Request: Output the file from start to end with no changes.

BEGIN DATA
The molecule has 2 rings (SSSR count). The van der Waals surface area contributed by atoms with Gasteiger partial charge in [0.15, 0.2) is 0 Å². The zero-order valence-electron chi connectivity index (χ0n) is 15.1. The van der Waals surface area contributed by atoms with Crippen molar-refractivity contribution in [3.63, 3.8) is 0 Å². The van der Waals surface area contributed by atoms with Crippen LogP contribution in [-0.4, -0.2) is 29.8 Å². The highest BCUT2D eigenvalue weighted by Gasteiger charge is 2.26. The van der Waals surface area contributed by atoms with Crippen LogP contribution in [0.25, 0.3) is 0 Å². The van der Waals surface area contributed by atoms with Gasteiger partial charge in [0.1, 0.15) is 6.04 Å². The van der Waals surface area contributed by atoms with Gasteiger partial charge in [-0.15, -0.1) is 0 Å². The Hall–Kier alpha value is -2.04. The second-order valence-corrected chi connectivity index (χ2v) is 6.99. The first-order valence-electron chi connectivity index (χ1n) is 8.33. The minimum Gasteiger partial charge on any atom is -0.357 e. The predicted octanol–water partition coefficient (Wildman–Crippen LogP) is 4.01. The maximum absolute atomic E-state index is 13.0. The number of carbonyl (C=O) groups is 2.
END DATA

The molecule has 2 rings (SSSR count). The van der Waals surface area contributed by atoms with Gasteiger partial charge in [0.15, 0.2) is 0 Å². The zero-order valence-electron chi connectivity index (χ0n) is 15.1. The van der Waals surface area contributed by atoms with Crippen molar-refractivity contribution in [3.63, 3.8) is 0 Å². The van der Waals surface area contributed by atoms with Crippen LogP contribution in [-0.4, -0.2) is 29.8 Å². The highest BCUT2D eigenvalue weighted by Gasteiger charge is 2.26. The van der Waals surface area contributed by atoms with Crippen LogP contribution in [0.25, 0.3) is 0 Å². The van der Waals surface area contributed by atoms with Gasteiger partial charge in [0.1, 0.15) is 6.04 Å². The van der Waals surface area contributed by atoms with Gasteiger partial charge in [-0.15, -0.1) is 0 Å². The Hall–Kier alpha value is -2.04. The second-order valence-corrected chi connectivity index (χ2v) is 6.99. The first-order valence-electron chi connectivity index (χ1n) is 8.33. The minimum Gasteiger partial charge on any atom is -0.357 e. The predicted octanol–water partition coefficient (Wildman–Crippen LogP) is 4.01. The maximum absolute atomic E-state index is 13.0. The number of carbonyl (C=O) groups is 2.